There is a two-fold purpose for electrical testing on uninterruptable power systems (UPS) and their components. First, to check the installation and perform component and systems tests to ensure that the system functions properly when energized. The second purpose is to develop a set of baseline test results for comparison in future testing to identify equipment deterioration.
Once the above tests are complete, perform operational tests and measurements on the energized system.
Many of these initial tests are repeated periodically as part of the system maintenance program. Because of this, the completeness and clarity of the test reports is important as they supply baseline data for comparison with the results of the maintenance tests.
There are four categories of tests for electrical equipment: factory, acceptance, routine maintenance, and special maintenance.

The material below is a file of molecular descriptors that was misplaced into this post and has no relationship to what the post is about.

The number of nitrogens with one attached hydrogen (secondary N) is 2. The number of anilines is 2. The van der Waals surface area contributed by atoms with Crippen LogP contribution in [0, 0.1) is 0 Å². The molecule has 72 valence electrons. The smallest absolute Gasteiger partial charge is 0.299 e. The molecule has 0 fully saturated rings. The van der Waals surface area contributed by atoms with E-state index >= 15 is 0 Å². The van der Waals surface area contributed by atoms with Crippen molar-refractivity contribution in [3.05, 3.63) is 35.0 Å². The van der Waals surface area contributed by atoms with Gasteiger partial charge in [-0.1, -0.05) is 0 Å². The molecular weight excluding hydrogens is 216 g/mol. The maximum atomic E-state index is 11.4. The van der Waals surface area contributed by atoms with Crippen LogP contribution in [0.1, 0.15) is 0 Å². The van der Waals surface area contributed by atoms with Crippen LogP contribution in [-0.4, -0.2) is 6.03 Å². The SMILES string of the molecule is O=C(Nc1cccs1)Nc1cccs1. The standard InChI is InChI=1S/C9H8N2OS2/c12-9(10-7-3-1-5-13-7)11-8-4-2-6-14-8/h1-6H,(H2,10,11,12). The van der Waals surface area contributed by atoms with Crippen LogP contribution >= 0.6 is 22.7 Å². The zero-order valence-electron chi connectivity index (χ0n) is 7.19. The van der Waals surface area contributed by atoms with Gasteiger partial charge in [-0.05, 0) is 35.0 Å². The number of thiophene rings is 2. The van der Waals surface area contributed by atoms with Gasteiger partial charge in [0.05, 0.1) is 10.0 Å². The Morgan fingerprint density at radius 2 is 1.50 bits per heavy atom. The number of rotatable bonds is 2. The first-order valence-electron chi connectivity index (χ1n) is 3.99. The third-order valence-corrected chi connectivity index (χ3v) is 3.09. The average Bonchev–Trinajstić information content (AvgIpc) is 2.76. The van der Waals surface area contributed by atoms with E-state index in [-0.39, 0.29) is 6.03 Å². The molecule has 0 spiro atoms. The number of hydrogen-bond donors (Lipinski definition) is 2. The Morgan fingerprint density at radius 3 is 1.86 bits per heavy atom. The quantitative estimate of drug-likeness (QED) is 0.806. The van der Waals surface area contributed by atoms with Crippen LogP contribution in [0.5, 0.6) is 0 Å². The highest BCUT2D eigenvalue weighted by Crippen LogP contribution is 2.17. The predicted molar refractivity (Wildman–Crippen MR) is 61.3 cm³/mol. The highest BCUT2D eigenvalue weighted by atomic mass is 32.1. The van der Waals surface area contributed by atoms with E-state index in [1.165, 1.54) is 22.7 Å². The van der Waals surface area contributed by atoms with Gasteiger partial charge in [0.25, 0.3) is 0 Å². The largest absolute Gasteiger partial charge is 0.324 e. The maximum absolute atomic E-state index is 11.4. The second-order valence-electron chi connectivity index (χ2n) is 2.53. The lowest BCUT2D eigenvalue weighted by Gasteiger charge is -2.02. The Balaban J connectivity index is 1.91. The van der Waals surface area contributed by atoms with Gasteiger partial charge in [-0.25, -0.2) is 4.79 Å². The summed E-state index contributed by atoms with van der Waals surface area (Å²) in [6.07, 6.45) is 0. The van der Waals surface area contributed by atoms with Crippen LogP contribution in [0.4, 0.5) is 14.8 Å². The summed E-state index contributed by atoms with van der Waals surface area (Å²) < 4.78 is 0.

Factory tests are performed at the factory to prove the equipment was manufactured properly and meets specific design parameters.
Acceptance tests are also proof tests performed on new equipment and systems usually after installation and before the equipment is turned on. These tests are run to determine whether the equipment is in compliance with specifications, to establish benchmarks for future tests, to determine the equipment was installed without damage, and to verify whether the equipment meets its intended design operation and limits.
Routine and special maintenance tests
Routine and special maintenance tests are run after the equipment has been in service for a certain amount of time to determine the degree of deterioration as operating time increases. Routine tests are performed on a periodic basis and special tests are performed on defective equipment to help determine the cause of a failure and/or the extent of the damage.
For more information regarding UPS systems and tests, contact L&S Electric.